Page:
The next sale was of Eddie, my little brother whom we all loved so much, he was sold for two hundred dollars, to one John Hunter. Thus, in a very short time, our happy family was scattered, without even the privilege of saying “Good by” to each other, and never again to be seen, at least so far as I was concerned.



Late in the afternoon my new master put me into a wagon and took me over very rough and hilly roads to his home about five miles distant, on a farm located on the bank of Beech Fork river. We reached this home of William Madinglay about ten o’clock at night. His wife, one child, and Peter, a slave, constituted his family, and I made one more.

On reaching the place,  Madinglay called loudly: “Peter!” This individual soon appeared, saying: “Yes, sir, Master!” He was then asked:

“Have you put in feed for the horses?”

“Yes, sir, Master!”

Turning to me he said: “Come along with me.”

We went to the kitchen and  there we met his wife at the door when she asked: “What have you there, William?”

His answer was: “Oh, I have a little boy here for you.”

“Indeed, you have a bright little fellow,” she replied.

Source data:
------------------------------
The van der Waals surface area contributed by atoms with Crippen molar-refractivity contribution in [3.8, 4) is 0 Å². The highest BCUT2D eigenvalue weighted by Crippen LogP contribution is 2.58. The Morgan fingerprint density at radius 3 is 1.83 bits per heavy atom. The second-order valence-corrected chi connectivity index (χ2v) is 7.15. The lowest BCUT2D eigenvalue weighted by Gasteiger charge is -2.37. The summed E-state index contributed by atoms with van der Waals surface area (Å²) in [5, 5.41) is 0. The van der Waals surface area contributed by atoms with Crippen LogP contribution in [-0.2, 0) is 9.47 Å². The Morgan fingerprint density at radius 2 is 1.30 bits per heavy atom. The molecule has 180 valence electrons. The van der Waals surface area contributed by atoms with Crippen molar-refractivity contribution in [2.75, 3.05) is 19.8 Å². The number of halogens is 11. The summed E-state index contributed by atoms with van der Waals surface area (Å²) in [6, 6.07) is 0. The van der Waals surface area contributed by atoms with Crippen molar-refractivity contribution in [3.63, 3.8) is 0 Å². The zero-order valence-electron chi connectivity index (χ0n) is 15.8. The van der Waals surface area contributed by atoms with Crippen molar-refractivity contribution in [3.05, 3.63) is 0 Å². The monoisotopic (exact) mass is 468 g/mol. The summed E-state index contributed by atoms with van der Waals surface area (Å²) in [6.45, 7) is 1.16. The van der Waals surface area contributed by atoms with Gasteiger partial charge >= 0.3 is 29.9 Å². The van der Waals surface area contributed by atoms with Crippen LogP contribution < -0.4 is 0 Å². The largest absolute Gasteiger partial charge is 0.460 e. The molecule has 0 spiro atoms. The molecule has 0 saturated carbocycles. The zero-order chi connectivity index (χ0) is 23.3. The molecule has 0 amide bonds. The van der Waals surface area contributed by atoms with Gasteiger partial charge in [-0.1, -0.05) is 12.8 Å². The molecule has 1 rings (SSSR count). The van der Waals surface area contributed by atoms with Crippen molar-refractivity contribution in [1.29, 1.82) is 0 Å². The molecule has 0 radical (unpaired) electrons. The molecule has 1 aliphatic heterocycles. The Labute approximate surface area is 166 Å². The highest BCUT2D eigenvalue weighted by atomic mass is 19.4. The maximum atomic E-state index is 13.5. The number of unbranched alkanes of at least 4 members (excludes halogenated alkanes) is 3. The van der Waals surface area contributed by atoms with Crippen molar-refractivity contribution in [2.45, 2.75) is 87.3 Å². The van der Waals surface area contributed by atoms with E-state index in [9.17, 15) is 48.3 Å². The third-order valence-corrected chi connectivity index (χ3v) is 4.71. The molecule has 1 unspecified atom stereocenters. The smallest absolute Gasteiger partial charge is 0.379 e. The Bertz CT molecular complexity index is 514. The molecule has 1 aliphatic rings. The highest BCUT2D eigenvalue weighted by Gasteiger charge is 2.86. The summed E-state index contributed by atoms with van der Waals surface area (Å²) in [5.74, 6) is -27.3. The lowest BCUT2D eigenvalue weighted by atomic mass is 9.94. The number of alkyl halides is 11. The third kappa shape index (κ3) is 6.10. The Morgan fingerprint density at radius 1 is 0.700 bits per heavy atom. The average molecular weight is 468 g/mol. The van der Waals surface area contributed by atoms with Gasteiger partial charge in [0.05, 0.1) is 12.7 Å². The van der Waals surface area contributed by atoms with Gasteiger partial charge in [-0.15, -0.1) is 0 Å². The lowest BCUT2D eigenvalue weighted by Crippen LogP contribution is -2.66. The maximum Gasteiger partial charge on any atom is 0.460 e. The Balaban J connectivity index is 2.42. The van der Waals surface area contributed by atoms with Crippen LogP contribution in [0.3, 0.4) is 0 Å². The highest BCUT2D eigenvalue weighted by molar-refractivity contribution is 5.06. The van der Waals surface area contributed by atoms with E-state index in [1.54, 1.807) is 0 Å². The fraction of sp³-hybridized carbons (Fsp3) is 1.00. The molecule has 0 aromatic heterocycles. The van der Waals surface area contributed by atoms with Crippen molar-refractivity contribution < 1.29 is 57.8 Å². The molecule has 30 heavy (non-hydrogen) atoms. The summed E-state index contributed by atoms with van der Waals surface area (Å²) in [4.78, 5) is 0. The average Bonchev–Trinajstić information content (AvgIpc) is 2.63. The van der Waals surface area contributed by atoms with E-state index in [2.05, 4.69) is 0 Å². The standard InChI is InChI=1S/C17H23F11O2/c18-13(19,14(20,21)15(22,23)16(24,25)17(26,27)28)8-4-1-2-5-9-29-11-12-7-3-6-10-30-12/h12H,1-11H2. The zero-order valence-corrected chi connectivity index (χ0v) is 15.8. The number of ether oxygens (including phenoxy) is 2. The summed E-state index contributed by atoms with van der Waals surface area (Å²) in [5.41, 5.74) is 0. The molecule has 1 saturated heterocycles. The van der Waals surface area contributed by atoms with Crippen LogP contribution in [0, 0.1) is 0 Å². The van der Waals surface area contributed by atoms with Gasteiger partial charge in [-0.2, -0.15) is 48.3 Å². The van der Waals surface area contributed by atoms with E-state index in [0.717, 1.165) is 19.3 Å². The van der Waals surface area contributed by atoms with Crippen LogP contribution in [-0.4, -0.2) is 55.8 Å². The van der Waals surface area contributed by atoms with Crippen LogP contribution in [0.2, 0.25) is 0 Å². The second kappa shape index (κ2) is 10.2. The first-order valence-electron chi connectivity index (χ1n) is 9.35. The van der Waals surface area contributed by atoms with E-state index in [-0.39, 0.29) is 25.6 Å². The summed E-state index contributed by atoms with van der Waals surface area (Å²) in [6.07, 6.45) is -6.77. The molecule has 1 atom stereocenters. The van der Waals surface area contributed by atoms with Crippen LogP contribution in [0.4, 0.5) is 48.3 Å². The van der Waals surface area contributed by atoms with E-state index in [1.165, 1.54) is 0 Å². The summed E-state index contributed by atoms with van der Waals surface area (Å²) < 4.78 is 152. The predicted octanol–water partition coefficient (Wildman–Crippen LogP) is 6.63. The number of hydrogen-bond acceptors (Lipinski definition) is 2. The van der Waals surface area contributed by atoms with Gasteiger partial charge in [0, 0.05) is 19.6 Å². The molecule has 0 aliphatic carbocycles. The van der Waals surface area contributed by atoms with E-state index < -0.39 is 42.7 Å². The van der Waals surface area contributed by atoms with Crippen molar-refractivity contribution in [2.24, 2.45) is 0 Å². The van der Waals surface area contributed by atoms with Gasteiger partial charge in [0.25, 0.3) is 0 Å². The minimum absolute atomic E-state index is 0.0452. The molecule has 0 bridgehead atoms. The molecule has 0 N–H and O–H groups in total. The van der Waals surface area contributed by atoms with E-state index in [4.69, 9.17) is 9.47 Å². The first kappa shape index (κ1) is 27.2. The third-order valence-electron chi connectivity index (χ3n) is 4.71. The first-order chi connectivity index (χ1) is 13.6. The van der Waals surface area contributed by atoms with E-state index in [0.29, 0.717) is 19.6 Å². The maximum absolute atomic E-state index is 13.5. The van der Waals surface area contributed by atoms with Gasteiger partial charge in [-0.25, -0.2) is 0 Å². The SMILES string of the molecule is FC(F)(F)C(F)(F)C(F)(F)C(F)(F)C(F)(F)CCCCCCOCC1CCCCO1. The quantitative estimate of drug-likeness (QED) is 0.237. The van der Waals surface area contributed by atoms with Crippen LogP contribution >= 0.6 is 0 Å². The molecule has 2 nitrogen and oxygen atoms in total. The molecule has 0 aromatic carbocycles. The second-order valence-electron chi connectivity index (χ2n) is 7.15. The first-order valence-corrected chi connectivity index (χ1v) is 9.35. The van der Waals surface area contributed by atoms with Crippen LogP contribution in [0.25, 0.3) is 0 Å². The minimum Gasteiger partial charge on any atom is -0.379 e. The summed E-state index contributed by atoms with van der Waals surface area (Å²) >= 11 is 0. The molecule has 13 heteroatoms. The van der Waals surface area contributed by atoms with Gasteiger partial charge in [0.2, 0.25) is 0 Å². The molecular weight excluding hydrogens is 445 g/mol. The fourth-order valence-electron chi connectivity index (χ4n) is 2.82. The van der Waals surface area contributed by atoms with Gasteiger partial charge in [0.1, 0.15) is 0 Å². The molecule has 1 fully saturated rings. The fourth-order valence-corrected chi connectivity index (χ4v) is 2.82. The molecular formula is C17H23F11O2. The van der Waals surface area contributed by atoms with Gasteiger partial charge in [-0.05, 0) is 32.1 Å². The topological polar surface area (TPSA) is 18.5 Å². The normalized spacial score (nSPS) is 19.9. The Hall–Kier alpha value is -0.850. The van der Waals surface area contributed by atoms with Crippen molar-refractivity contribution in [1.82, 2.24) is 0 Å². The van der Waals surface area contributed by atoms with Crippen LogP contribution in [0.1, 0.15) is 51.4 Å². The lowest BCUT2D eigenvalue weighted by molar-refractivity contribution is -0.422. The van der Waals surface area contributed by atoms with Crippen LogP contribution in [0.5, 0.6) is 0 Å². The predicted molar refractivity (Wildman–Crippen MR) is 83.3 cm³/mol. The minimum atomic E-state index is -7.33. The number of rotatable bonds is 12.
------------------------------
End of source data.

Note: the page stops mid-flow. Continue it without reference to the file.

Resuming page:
He then said: “This is one of the Yeager niggers we saw advertised for sale at auction.”

“I declare he is not a very dark colored one.”

Page 12

“No, wife, he isn’t, you see he is one of those pumpkin seed niggers from the mountains.”

“Oh Bill! what makes you talk that way? I think he will make a good servant.”

His reply was: “I reckon he will when he gets that black snake around him a couple of times.” (He referred to the raw hide whip.)

“William, I hope he will not need that at all, I don’t think he is as stupid as Peter.”

“Oh well, Margaret, I don’t mind if he is stupid, I can train him, there is nothing like the black snake for stupidness.”

I had never heard such talk before, and I hung my head and began to cry when she said: Oh Bill, don’t scare the boy to death, I think he will be a good boy.

Master then commanded: “Stand up there and straighten up, let your Mistress see what kind of a boy you are, she hasn’t half seen you yet.”

She brought a lamp from the shelf and carefully looked me over, after which she said: “Oh what a nice little lad, and what a nice suit he has on!”